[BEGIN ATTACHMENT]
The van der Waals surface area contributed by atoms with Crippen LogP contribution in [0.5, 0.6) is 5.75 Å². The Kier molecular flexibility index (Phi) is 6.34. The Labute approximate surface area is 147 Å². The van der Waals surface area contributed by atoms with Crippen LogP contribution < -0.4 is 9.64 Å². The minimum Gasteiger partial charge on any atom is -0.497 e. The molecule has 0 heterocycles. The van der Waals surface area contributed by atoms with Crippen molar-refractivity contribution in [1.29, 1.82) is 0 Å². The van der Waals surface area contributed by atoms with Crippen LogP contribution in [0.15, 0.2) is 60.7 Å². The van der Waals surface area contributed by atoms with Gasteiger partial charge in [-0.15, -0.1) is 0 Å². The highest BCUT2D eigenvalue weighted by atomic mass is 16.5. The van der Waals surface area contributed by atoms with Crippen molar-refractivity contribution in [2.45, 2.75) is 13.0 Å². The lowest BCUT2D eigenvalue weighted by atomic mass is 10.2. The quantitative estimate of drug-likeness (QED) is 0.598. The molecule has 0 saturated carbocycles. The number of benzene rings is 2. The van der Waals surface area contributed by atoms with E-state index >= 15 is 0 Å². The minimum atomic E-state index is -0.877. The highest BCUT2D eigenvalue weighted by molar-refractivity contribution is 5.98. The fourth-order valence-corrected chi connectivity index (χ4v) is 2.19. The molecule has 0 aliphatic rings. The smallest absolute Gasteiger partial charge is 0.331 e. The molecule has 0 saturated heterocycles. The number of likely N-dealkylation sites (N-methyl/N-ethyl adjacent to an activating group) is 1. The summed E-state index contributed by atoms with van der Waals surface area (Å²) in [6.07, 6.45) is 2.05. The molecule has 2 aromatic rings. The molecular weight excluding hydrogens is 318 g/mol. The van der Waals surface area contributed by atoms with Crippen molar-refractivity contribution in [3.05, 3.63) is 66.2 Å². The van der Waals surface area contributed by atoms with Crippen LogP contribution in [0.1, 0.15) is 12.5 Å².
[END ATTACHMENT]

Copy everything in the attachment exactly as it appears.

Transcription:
The van der Waals surface area contributed by atoms with Crippen LogP contribution in [0.5, 0.6) is 5.75 Å². The Kier molecular flexibility index (Phi) is 6.34. The Labute approximate surface area is 147 Å². The van der Waals surface area contributed by atoms with Crippen LogP contribution < -0.4 is 9.64 Å². The minimum Gasteiger partial charge on any atom is -0.497 e. The molecule has 0 heterocycles. The van der Waals surface area contributed by atoms with Crippen molar-refractivity contribution in [1.29, 1.82) is 0 Å². The van der Waals surface area contributed by atoms with Crippen LogP contribution in [0.15, 0.2) is 60.7 Å². The van der Waals surface area contributed by atoms with Gasteiger partial charge in [-0.15, -0.1) is 0 Å². The highest BCUT2D eigenvalue weighted by atomic mass is 16.5. The van der Waals surface area contributed by atoms with Crippen molar-refractivity contribution in [2.45, 2.75) is 13.0 Å². The lowest BCUT2D eigenvalue weighted by atomic mass is 10.2. The quantitative estimate of drug-likeness (QED) is 0.598. The molecule has 0 saturated carbocycles. The number of benzene rings is 2. The van der Waals surface area contributed by atoms with E-state index >= 15 is 0 Å². The minimum atomic E-state index is -0.877. The highest BCUT2D eigenvalue weighted by molar-refractivity contribution is 5.98. The fourth-order valence-corrected chi connectivity index (χ4v) is 2.19. The molecule has 0 aliphatic rings. The smallest absolute Gasteiger partial charge is 0.331 e. The molecule has 0 saturated heterocycles. The number of likely N-dealkylation sites (N-methyl/N-ethyl adjacent to an activating group) is 1. The summed E-state index contributed by atoms with van der Waals surface area (Å²) in [6.07, 6.45) is 2.05. The molecule has 2 aromatic rings. The molecular weight excluding hydrogens is 318 g/mol. The van der Waals surface area contributed by atoms with Crippen molar-refractivity contribution in [3.05, 3.63) is 66.2 Å². The van der Waals surface area contributed by atoms with Crippen LogP contribution in [0.1, 0.15) is 12.5 Å².